I remember feeling the contrast of the shade and the sun that peeked through the leaves to kiss my skin and smelling the moist earth around me. I would sit for what would feel like an eternity for my innocent mind. Sometimes I would imagine that I could become invisible, camouflaged into the greenery of the woods. Other times, I would imagine I would levitate if I breathed lightly enough. In any case, I would never make it to the end of my brother’s match before crawling out of the clearing to be found by the chaotic world once again.

A transcendental nature experience

A decade later, in the same small town, I realized how disconnected I had become from my curiosity for the natural world when my high school English professor took our class outside for what also could be labeled a forest bath. Our professor, however, called it a transcendental nature experience.

Transcendentalism is the philosophical and social movement from New England in the 1800s that was built on the belief that society had corrupted of the purity of the individual. The movement emphasized intuition over empirical evidence, individualism over reliance on society, and a return to the holistic power of nature. Transcendentalists saw Mother Nature as a tool to access spirituality and a way to return to our inner child. For example, as the notorious transcendentalist writer Ralph Waldo Emerson states in his essay titled Nature:

“The stars awaken a certain reverence, because though always present, they are inaccessible; but all natural objects make a kindred impression, when the mind is open to their influence. Nature never wears a mean appearance. Neither does the wisest man extort her secret, and lose his curiosity by finding out all her perfection. Nature never became a toy to a wise spirit. The flowers, the animals, the mountains, reflected the wisdom of his best hour, as much as they had delighted the simplicity of his childhood.”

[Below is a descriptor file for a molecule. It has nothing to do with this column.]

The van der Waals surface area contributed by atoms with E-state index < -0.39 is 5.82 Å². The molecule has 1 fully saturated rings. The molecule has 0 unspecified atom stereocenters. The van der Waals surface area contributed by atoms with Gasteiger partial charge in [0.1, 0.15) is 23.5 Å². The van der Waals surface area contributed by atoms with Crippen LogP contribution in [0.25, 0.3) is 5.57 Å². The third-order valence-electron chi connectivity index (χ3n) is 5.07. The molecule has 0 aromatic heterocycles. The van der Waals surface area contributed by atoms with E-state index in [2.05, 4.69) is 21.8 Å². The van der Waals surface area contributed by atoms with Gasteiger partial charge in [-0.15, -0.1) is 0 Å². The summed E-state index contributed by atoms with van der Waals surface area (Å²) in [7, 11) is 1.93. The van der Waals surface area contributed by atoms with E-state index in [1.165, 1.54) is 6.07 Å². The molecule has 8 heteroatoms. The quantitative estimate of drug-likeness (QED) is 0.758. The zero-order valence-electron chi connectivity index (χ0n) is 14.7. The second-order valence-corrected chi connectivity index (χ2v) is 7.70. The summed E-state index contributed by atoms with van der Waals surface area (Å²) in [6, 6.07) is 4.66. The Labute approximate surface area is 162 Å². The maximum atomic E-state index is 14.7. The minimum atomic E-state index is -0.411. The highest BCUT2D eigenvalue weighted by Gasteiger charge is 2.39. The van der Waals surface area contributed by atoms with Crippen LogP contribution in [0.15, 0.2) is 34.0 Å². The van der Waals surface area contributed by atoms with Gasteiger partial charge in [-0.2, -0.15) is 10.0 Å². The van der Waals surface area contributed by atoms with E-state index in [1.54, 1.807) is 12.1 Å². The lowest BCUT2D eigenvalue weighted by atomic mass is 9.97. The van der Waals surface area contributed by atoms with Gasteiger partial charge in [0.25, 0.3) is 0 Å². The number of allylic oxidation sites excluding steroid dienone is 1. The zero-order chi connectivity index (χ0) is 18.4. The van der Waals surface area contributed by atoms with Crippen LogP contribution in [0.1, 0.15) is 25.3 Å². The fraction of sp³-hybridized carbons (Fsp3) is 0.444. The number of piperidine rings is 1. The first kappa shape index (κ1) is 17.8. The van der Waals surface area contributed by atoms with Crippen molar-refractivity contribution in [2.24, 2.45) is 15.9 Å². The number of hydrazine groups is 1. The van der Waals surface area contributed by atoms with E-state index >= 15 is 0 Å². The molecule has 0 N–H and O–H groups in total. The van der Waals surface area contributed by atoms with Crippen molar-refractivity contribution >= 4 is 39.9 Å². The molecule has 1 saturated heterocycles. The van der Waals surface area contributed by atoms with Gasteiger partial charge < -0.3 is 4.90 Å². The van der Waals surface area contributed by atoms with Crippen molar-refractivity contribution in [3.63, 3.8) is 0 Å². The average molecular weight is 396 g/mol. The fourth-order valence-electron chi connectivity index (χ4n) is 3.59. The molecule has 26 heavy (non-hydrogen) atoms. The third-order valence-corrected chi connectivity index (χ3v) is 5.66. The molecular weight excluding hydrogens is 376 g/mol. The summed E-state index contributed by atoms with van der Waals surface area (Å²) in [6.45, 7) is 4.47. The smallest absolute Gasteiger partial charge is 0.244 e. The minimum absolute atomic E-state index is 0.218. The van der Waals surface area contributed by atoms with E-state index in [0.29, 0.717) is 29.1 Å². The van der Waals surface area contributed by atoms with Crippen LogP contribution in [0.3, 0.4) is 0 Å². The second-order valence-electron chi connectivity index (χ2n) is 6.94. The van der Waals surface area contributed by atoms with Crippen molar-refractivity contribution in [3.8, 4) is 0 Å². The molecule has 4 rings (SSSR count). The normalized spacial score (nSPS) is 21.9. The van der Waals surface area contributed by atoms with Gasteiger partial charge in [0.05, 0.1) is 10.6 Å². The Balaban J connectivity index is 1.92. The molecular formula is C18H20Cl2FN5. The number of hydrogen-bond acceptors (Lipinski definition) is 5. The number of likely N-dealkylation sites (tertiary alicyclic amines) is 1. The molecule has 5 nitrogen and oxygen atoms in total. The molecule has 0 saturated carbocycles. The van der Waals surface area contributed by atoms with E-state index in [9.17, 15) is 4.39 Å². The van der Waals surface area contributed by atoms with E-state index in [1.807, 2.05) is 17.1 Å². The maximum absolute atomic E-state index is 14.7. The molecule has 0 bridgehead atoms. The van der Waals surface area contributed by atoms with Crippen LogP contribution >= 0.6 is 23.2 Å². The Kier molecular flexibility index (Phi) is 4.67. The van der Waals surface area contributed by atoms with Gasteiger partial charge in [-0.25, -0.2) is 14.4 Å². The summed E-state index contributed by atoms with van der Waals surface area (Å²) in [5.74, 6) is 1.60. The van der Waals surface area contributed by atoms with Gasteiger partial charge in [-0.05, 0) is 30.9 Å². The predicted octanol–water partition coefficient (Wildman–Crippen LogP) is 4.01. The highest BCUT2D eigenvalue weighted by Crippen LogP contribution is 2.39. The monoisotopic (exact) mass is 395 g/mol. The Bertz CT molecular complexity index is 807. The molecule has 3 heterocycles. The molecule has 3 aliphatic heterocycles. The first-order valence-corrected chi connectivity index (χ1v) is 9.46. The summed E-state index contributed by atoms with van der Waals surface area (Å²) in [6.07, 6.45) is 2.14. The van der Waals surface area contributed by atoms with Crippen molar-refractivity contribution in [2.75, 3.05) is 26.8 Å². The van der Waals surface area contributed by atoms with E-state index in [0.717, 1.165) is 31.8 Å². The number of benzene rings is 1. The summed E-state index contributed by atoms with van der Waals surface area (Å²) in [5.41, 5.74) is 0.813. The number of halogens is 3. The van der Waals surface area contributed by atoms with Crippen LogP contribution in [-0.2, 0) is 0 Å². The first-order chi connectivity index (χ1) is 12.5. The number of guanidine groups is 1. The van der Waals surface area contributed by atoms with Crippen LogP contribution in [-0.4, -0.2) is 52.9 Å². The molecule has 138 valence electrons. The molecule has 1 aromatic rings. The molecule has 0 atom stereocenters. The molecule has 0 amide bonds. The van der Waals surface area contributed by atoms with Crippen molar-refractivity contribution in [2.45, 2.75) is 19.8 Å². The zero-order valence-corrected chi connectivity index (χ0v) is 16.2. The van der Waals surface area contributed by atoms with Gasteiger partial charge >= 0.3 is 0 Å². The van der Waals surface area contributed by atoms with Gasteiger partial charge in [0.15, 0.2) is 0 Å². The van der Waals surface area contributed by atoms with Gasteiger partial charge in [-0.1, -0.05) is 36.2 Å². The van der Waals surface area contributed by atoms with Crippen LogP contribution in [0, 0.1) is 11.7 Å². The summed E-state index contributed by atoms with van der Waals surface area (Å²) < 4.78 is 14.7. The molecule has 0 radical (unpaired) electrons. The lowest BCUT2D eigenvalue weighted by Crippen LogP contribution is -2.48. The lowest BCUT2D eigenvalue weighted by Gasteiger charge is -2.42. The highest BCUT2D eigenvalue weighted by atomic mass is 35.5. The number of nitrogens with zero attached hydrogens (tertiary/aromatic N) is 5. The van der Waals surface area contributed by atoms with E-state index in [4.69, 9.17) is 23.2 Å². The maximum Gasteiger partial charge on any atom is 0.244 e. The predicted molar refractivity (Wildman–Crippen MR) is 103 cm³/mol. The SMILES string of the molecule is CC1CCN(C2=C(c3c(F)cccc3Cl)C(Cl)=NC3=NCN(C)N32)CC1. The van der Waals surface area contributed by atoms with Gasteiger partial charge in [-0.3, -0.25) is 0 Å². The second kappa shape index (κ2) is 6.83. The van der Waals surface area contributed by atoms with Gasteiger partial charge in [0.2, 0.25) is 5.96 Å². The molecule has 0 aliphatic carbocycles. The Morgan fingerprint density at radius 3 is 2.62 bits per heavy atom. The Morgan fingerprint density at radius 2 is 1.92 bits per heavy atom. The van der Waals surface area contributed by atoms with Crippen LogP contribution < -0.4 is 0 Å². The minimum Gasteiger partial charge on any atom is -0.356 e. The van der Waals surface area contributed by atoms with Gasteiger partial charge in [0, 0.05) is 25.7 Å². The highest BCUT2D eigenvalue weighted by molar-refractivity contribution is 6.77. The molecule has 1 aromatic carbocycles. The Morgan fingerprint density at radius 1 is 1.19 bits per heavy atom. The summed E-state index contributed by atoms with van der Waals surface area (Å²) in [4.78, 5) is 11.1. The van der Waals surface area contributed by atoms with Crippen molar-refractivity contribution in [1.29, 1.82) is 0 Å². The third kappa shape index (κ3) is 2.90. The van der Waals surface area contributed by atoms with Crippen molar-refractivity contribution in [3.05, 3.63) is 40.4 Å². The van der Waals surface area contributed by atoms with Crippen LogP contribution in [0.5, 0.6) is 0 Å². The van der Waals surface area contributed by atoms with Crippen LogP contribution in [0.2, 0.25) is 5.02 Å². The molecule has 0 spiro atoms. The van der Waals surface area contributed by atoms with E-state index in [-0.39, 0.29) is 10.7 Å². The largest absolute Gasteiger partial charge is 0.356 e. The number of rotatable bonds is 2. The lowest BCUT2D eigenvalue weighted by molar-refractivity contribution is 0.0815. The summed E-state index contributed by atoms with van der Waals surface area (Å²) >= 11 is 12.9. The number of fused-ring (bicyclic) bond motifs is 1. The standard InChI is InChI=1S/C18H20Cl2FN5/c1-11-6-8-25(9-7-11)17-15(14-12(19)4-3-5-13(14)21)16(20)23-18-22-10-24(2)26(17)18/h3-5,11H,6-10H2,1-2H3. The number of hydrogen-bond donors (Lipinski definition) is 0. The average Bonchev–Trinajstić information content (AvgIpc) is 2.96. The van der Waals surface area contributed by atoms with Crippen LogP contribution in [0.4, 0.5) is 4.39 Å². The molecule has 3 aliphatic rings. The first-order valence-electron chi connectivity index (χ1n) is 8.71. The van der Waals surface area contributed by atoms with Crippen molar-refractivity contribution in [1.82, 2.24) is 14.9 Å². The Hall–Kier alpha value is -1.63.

For our own transcendentalist exercise, we walked as a class down to the edge of our school grounds, where the cleanly-cut blades of grass met the brief patches of deciduous forest. We were under strict guidance to avoid journaling, using our phones, and talking to one another as we opened our eyes to nature for twenty minutes. I tried to be an eager student, but my multi-tasking mind instantly disliked this assignment. I found it extremely difficult at this age to not form to-do lists in my mind as I watched the veins of a browning leaf with glazed-over eyes. As a teenager, this practice felt neither therapeutic nor enlightening.

How to reconnect to the woods

Fast forward another decade, and I am making slow but steady strides to leap back onto the bandwagon with nature lovers. When I brought my puppy to the woods a few weeks ago for our “forest bath”, what actually transpired was a trail run rather than a session of sitting in a clearing and “feeling it”. Yet I felt certain that I still drank in the nectar of New England’s woods through my moving meditation.

According to Dr. Li, my approach to forest bathing was fine for a novice. He states that if we attempt a forest bath without a guide, the following activities are acceptable:

“…forest walking, yoga, eating in the forest, hot-spring therapy, T’ai chi, meditation, breathing exercises, aromatherapy, art classes and pottery, Nordic walking and plant observation. It doesn’t matter how fit – or unfit – you are. Shinrin-yoku is suitable for any level of fitness.”

Universally accessible, immunity-boosting, and enlivening to the senses, forest bathing – or simply spending a few hours in nature every now and then – may be a simple yet profound anecdote to the stress of our modern world.